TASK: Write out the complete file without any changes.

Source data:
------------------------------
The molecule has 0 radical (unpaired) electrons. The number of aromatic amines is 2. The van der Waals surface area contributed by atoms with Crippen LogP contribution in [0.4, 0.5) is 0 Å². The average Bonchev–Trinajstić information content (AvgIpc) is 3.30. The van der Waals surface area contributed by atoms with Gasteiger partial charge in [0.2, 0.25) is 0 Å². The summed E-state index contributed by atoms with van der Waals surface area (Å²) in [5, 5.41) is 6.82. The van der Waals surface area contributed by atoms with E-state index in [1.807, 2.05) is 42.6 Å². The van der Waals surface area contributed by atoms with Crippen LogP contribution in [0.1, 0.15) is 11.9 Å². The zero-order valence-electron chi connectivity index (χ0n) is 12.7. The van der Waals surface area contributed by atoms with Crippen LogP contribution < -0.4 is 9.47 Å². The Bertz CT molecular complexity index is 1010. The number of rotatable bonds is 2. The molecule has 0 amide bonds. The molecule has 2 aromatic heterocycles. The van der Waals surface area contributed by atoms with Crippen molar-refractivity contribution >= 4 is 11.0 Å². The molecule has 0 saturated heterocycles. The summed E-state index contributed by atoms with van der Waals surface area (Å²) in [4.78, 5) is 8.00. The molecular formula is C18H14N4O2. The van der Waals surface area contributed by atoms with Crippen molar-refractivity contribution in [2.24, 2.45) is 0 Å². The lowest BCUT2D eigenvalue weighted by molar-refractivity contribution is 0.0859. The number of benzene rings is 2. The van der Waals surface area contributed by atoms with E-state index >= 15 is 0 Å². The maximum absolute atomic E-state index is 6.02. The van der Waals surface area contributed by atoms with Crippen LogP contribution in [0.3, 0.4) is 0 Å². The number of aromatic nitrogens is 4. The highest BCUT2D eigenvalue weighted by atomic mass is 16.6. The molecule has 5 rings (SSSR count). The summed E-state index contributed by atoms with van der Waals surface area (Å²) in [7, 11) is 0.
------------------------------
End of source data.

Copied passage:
The molecule has 0 radical (unpaired) electrons. The number of aromatic amines is 2. The van der Waals surface area contributed by atoms with Crippen LogP contribution in [0.4, 0.5) is 0 Å². The average Bonchev–Trinajstić information content (AvgIpc) is 3.30. The van der Waals surface area contributed by atoms with Gasteiger partial charge in [0.2, 0.25) is 0 Å². The summed E-state index contributed by atoms with van der Waals surface area (Å²) in [5, 5.41) is 6.82. The van der Waals surface area contributed by atoms with E-state index in [1.807, 2.05) is 42.6 Å². The van der Waals surface area contributed by atoms with Crippen LogP contribution in [0.1, 0.15) is 11.9 Å². The zero-order valence-electron chi connectivity index (χ0n) is 12.7. The van der Waals surface area contributed by atoms with Crippen LogP contribution < -0.4 is 9.47 Å². The Bertz CT molecular complexity index is 1010. The number of rotatable bonds is 2. The molecule has 0 amide bonds. The molecule has 2 aromatic heterocycles. The van der Waals surface area contributed by atoms with Crippen molar-refractivity contribution >= 4 is 11.0 Å². The molecule has 0 saturated heterocycles. The summed E-state index contributed by atoms with van der Waals surface area (Å²) in [4.78, 5) is 8.00. The molecular formula is C18H14N4O2. The van der Waals surface area contributed by atoms with Crippen molar-refractivity contribution in [2.24, 2.45) is 0 Å². The lowest BCUT2D eigenvalue weighted by molar-refractivity contribution is 0.0859. The number of benzene rings is 2. The van der Waals surface area contributed by atoms with E-state index >= 15 is 0 Å². The maximum absolute atomic E-state index is 6.02. The van der Waals surface area contributed by atoms with Crippen LogP contribution in [0.3, 0.4) is 0 Å². The number of aromatic nitrogens is 4. The highest BCUT2D eigenvalue weighted by atomic mass is 16.6. The molecule has 5 rings (SSSR count). The summed E-state index contributed by atoms with van der Waals surface area (Å²) in [7, 11) is 0.